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Using SEO data analytics to identify business gaps

3 Mins read

One of the strangest things to explain to someone who isn’t so familiar with digital marketing is how business owners can target business opportunities that aren’t currently on their radars. After all–if we consider the problem semi-philosophically–how can we know what we don’t know? Relying on human logic alone would make that task quite tricky. As SEOs, we have plenty of tools to help us identify business opportunities and gaps. That means keywords we aren’t targeting, audiences we aren’t going after, backlinks we aren’t getting, and content topics we aren’t covering on our websites. In other words, these are the foundations of a successful SEO strategy in 2021, and you could be missing out on leveraging them for yourself. Here are three pointers for using SEO analytics to identify your business gaps in keywords, content, and backlinks.

SEO data analytics

Find your keyword gaps.

Digital marketers have known the fluctuation in the importance of keywords since the late 1990s. But no matter how much that has changed, you need to rank for the right keywords, or else you won’t show up for anything. But have you ever done a few searches for keywords you want to rank for and not even been able to find your website in the SERPs? Doesn’t it frustrate you to see your competitors on page one? You can be as good as they are. The way to do it is to run a keyword gap analysis in a tool such as Semrush or Google Search Console (GSC). Semrush is better and more user-friendly, but let me cover GSC first if you don’t have access to that.

You first have to link your Google Analytics and GSC together. Afterward, go to Analytics and navigate to Acquisition>Search Console>Queries. You’ll see the search terms people have used to get to you and those queries’ clicks, impressions, and click-through rates (CTRs). Export that data into an Excel or Google Sheets spreadsheet, and then compare the number of actual site visits that those keywords got you to the number of impressions you got for those keywords. The difference percentage will give you a measurable idea of where to improve. However, I prefer Semrush’s Keyword Gap tool for this. You input your URL and those of a few competitors, and it compares your keyword numbers against your competitors. The tool shows you a keyword overlap diagram and your top opportunities for getting new rankings.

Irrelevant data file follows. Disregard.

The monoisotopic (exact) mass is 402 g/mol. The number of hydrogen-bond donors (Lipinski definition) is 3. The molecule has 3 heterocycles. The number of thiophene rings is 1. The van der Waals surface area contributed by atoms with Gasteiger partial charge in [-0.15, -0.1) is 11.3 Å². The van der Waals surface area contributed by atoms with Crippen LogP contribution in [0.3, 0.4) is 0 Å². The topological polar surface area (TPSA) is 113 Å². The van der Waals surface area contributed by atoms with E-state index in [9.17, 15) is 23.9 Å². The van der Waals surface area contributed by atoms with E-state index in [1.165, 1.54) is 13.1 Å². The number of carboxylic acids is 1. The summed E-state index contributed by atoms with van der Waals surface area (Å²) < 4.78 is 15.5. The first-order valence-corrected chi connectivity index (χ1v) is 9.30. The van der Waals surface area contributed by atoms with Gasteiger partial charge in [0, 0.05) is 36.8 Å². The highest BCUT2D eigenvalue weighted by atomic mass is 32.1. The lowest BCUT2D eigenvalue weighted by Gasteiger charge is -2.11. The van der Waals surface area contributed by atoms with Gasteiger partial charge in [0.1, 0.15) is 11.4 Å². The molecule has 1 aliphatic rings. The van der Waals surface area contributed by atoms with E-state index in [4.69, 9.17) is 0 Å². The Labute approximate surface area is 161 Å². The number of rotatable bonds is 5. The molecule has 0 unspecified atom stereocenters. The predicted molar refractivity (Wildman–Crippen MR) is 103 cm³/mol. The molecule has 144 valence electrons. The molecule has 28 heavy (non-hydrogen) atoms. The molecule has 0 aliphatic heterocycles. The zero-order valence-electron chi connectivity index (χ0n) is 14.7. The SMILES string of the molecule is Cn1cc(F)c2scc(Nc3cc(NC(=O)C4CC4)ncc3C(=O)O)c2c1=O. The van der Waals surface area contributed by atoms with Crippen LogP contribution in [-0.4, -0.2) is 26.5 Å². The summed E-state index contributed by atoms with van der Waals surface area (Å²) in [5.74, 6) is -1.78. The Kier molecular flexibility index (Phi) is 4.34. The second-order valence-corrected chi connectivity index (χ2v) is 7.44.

Find your content gaps.

You likely know that no severe SEO today writes content for keywords alone. Keywords have their place as subject identifiers for Google, but we need to focus content around actual topics. We need our content to address questions people are asking. And maybe your top competitors are doing that much better than you are. As a result, they rank well for this or that query, and you don’t. So, how do we use SEO data to find content gaps? We will build on the previous point and use our competitors’ keywords to find this out. I mentioned earlier that we write content for topics over keywords, but keywords are still how the public finds your content.

In Semrush or your previous spreadsheet, you can filter your keyword gap analysis to show the keywords you’re ranking for in positions 11 through 100 or any number you like. If your competitors are doing well for this or that term while languishing in position 18 or 22, it’s time to look at the content you’ve built around those terms. What’s wrong with it from user experience and SEO perspectives? Is the information outdated? Is the content thin? Does it not address a particular issue within the buyer’s journey? For instance, are you writing blog posts about making an appointment with a doctor when you haven’t even covered why you might need to see a doctor? Not everyone browsing a medical center’s website is ready to take action.

Analyzing your content this way (as well as your competitors’ content, by mining the SERPs, for instance) tends to be manual, but the keyword gap analysis you did should come in handy. Tools such as BuzzSumo, Answer the Public, and Semrush’s Topic Research tool aggregate user analytics to show you the currently trending topics around specific keywords. You can also use what you’ve learned from that data to generate new content marketing ideas if needed.

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As a blogger, I’ve had the opportunity to share my experiences and insights with other people. The most important thing I’ve learned about blogging is that it’s not about me. It’s about connecting with others. I love the idea of using writing to build relationships. I’m always thinking about what I can do to make my blog more useful, interesting, and accessible to others. I enjoy talking about technology, health, finance, food, and travel.
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